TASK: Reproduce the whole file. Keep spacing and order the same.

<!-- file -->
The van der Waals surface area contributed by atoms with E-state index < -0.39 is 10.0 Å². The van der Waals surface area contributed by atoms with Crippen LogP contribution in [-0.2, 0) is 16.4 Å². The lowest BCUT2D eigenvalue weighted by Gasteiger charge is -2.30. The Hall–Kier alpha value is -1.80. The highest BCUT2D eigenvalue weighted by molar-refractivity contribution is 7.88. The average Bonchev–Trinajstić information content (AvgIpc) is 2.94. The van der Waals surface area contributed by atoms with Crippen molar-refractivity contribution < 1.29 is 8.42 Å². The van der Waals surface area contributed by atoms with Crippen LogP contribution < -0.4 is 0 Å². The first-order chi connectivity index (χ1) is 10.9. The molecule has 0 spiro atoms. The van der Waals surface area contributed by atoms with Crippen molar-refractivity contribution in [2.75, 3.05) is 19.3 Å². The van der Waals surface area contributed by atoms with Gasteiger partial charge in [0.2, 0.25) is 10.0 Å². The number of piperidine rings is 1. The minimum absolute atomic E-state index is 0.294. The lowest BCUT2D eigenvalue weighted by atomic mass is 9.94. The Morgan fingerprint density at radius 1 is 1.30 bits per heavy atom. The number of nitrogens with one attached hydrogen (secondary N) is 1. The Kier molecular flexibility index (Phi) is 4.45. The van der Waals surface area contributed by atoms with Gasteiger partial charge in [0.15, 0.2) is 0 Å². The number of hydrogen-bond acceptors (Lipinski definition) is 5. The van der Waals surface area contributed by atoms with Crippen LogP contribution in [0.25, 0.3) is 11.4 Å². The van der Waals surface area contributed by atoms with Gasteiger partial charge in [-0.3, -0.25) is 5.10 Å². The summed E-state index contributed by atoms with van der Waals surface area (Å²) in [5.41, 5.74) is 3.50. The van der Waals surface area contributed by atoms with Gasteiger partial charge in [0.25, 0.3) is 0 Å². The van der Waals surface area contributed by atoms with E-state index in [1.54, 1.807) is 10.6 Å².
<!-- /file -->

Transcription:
The van der Waals surface area contributed by atoms with E-state index < -0.39 is 10.0 Å². The van der Waals surface area contributed by atoms with Crippen LogP contribution in [-0.2, 0) is 16.4 Å². The lowest BCUT2D eigenvalue weighted by Gasteiger charge is -2.30. The Hall–Kier alpha value is -1.80. The highest BCUT2D eigenvalue weighted by molar-refractivity contribution is 7.88. The average Bonchev–Trinajstić information content (AvgIpc) is 2.94. The van der Waals surface area contributed by atoms with Crippen molar-refractivity contribution < 1.29 is 8.42 Å². The van der Waals surface area contributed by atoms with Crippen LogP contribution < -0.4 is 0 Å². The first-order chi connectivity index (χ1) is 10.9. The molecule has 0 spiro atoms. The van der Waals surface area contributed by atoms with Crippen molar-refractivity contribution in [2.75, 3.05) is 19.3 Å². The van der Waals surface area contributed by atoms with Gasteiger partial charge in [0.2, 0.25) is 10.0 Å². The number of piperidine rings is 1. The minimum absolute atomic E-state index is 0.294. The lowest BCUT2D eigenvalue weighted by atomic mass is 9.94. The Morgan fingerprint density at radius 1 is 1.30 bits per heavy atom. The number of nitrogens with one attached hydrogen (secondary N) is 1. The Kier molecular flexibility index (Phi) is 4.45. The van der Waals surface area contributed by atoms with Gasteiger partial charge in [0.15, 0.2) is 0 Å². The number of hydrogen-bond acceptors (Lipinski definition) is 5. The van der Waals surface area contributed by atoms with Crippen LogP contribution in [0.25, 0.3) is 11.4 Å². The van der Waals surface area contributed by atoms with Gasteiger partial charge in [-0.3, -0.25) is 5.10 Å². The summed E-state index contributed by atoms with van der Waals surface area (Å²) in [5.41, 5.74) is 3.50. The van der Waals surface area contributed by atoms with Gasteiger partial charge in [0.25, 0.3) is 0 Å². The van der Waals surface area contributed by atoms with E-state index in [1.54, 1.807) is 10.6 Å².